Just for fun, these are the quotes she gave to the same Politico writer about John Biden, when she feared Biden might run against Hillary instead.
“I’m very angry that it’s so difﬁcult to defend her against lies. I’m worried we’re not accustomed to having a woman candidate at this level, and we don’t have the language to ﬁght sexist attacks.”
“I’m concerned that the ﬁrst bumpy road she hits — and there’s a man ready to knock her out. I’ve seen this before.”
NOT FOR ATTRIBUTION, BUT YOU CAN USE AS “ONE SUPPORTER”
(Some concern that “if Clinton loses New Hampshire and Iowa, Biden could get in.”) NOT FOR ATTRIBUTION.
(“Colbert appearance looked staged. He’s launching a Presidential campaign out of grief? That doesn’t make any sense to me. I think he’s being opportunistic.”) NOT FOR ATTRIBUTION
"CA didn't wait around for marriage equality.
We can't wait around for #SinglePayer.
It's time for #SB562!"
— RoseAnn DeMoro (@RoseAnnDeMoro) September 22, 2017
California Lt Governor and candidate for Governor Gavin Newsom is once again backing SB 562, the single-payer health bill sponsored by the California Nurses Union (CNA) and introduced in the California Senate by Ricardo Lara and Toni Atkins. For calendar reasons, the State Senate passed the bill before the financial studies were finished, so the bill did not include funding mechanisms. Single payer proponents were expecting that these would be introduced as the bill was considered by the Assembly. Assembly speaker Anthony Rendon, however, did not allow this to happen, putting the bill to pasture instead. Single payer activists have been pushing Rendon to revive the bill, attach the funding and move California towards single payer.
CNA endorsed Gavin Newsom back in 2015 with the expectation that he would back single payer. However, he was publicly cagey about his support until he was forced to take a stance by delegates to the California Democratic Convention. At the time, he told delegates “I am with you” in support of SB 562. After the Convention, however, Newsom made public statements opposing SB 562 and proposing a healthcare plan based on Healthy San Francisco, which provides a limited public option for people who cannot otherwise afford private insurance. Healthy San Francisco only works with specific community hospitals and clinics and does not provide coverage for medical emergencies outside city limits.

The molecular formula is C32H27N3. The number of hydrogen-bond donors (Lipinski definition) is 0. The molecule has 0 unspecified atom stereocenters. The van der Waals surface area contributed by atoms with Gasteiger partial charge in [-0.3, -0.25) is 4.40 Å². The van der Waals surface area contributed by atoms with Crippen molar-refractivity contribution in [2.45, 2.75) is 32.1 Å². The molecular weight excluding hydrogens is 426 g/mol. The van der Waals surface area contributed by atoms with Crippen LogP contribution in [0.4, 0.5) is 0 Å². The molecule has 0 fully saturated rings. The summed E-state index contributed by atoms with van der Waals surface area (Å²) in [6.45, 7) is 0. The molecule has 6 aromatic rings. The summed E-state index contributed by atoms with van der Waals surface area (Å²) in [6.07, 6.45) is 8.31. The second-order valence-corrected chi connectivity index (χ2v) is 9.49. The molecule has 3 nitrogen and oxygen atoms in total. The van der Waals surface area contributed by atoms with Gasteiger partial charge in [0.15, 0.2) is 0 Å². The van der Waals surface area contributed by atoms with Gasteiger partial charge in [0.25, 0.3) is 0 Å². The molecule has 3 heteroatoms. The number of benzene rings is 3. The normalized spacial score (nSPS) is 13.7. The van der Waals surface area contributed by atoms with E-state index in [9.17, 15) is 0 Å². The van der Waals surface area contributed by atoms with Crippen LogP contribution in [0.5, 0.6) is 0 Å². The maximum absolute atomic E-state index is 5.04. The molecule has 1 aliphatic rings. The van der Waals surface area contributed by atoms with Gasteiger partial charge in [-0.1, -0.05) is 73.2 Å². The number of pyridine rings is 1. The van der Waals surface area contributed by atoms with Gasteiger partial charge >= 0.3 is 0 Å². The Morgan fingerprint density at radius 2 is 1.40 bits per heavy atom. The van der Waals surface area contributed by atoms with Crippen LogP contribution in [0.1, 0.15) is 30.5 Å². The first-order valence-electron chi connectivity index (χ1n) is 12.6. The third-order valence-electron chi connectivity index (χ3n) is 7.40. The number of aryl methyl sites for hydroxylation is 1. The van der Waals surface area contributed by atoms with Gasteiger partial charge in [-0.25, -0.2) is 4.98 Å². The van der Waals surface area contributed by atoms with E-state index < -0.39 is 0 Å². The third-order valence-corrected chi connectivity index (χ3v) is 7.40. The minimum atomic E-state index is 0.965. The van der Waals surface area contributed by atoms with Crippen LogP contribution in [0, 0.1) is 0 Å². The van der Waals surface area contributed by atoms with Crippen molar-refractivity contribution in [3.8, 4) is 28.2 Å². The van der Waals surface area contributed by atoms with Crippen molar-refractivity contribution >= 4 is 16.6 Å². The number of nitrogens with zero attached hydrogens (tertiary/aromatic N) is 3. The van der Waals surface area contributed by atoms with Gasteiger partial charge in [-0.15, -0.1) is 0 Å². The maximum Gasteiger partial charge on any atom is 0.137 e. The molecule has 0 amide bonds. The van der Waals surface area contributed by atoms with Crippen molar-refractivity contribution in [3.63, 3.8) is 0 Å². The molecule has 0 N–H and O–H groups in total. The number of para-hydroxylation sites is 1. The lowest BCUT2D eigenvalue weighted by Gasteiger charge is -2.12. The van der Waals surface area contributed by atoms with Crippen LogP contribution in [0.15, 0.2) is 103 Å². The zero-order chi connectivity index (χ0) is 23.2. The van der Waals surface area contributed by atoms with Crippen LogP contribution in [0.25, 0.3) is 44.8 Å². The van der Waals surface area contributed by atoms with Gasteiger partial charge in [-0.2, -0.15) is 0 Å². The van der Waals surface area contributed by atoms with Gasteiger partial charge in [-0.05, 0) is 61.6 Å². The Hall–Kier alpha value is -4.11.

CNA leadership has been under pressure from its members and outside allies alike to withdraw their endorsement of Newsom given his anti-SB 562 stance. The pressure seems to have worked on both leadership and Newsom, as he announced his support of SB 562 Friday morning, speaking at CNA’s Convention in San Francisco. This should assure him of CNA’s continual support, but his equivocations on the bill have already damaged his credibility among single-payer supporters.
California Treasurer and current candidate for Governor John Chiang surprised election watchers by taking to tweeter to shill for McDonald’s:
— John Chiang (@JohnChiangCA) September 18, 2017
The fast food chain is often criticized by progressives for serving unhealthy food and contributing to child obesity and diabetes, for exploiting workers and paying them far below a living wage, and for resisting attempts to unionize its workforce.
Chiang’s photo-montage tweet was further surprising as it showed him holding a cheeseburger in front of the original McDonald’s in San Bernardino, which is now a museum:
They don’t serve food there anymore- did you bring this with you to get this random shot? Seems weird
— K b (@lawyerkat) September 19, 2017
Weird indeed. The visit to the “original McDonald’s” was also touted on Chiang’s campaign website, though there is no word as to where he actually bought the burger in the photo.
But why would a Democratic candidate for Governor of California take time from his campaign to shill for a fast food chain? A look at Chiang’s donor list may hold the answer.
According to the Los Angeles Times, Chiang’s third largest contributors are C.C. and Regina Yin, who together have given Chiang almost $100,000. Moreover, the couple has hosted high-value fundraisers for Chiang that likely netted him tens if not hundreds of thousands dollars more. The Yins own dozens of McDonald’s restaurants in California.
This is not the first time that John Chiang does favors for his campaign donors. Last August, the Sacramento Bee reported that Chiang granted millions of dollars in tax breaks to developers who had donated to his campaign.